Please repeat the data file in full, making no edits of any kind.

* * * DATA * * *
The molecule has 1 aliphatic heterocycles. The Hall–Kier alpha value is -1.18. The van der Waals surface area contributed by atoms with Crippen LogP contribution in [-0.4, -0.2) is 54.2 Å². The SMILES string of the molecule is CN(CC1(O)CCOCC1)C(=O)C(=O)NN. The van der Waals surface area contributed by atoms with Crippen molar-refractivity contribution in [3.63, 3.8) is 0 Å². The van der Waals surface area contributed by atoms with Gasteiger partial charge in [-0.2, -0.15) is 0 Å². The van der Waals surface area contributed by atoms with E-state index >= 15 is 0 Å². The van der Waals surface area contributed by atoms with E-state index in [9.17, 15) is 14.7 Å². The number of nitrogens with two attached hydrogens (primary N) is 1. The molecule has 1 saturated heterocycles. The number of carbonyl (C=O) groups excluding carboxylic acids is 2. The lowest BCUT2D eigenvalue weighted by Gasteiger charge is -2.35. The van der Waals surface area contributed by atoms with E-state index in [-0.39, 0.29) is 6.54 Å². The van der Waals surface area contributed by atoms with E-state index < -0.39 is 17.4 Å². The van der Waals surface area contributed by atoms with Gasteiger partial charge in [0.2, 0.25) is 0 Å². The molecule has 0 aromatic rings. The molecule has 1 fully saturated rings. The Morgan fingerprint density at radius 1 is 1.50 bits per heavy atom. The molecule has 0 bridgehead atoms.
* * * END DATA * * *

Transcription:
The molecule has 1 aliphatic heterocycles. The Hall–Kier alpha value is -1.18. The van der Waals surface area contributed by atoms with Crippen LogP contribution in [-0.4, -0.2) is 54.2 Å². The SMILES string of the molecule is CN(CC1(O)CCOCC1)C(=O)C(=O)NN. The van der Waals surface area contributed by atoms with Crippen molar-refractivity contribution in [3.63, 3.8) is 0 Å². The van der Waals surface area contributed by atoms with Gasteiger partial charge in [-0.2, -0.15) is 0 Å². The van der Waals surface area contributed by atoms with E-state index >= 15 is 0 Å². The van der Waals surface area contributed by atoms with E-state index in [9.17, 15) is 14.7 Å². The number of nitrogens with two attached hydrogens (primary N) is 1. The molecule has 1 saturated heterocycles. The number of carbonyl (C=O) groups excluding carboxylic acids is 2. The lowest BCUT2D eigenvalue weighted by Gasteiger charge is -2.35. The van der Waals surface area contributed by atoms with E-state index in [-0.39, 0.29) is 6.54 Å². The van der Waals surface area contributed by atoms with E-state index < -0.39 is 17.4 Å². The van der Waals surface area contributed by atoms with Gasteiger partial charge in [0.2, 0.25) is 0 Å². The molecule has 0 aromatic rings. The molecule has 1 fully saturated rings. The Morgan fingerprint density at radius 1 is 1.50 bits per heavy atom. The molecule has 0 bridgehead atoms.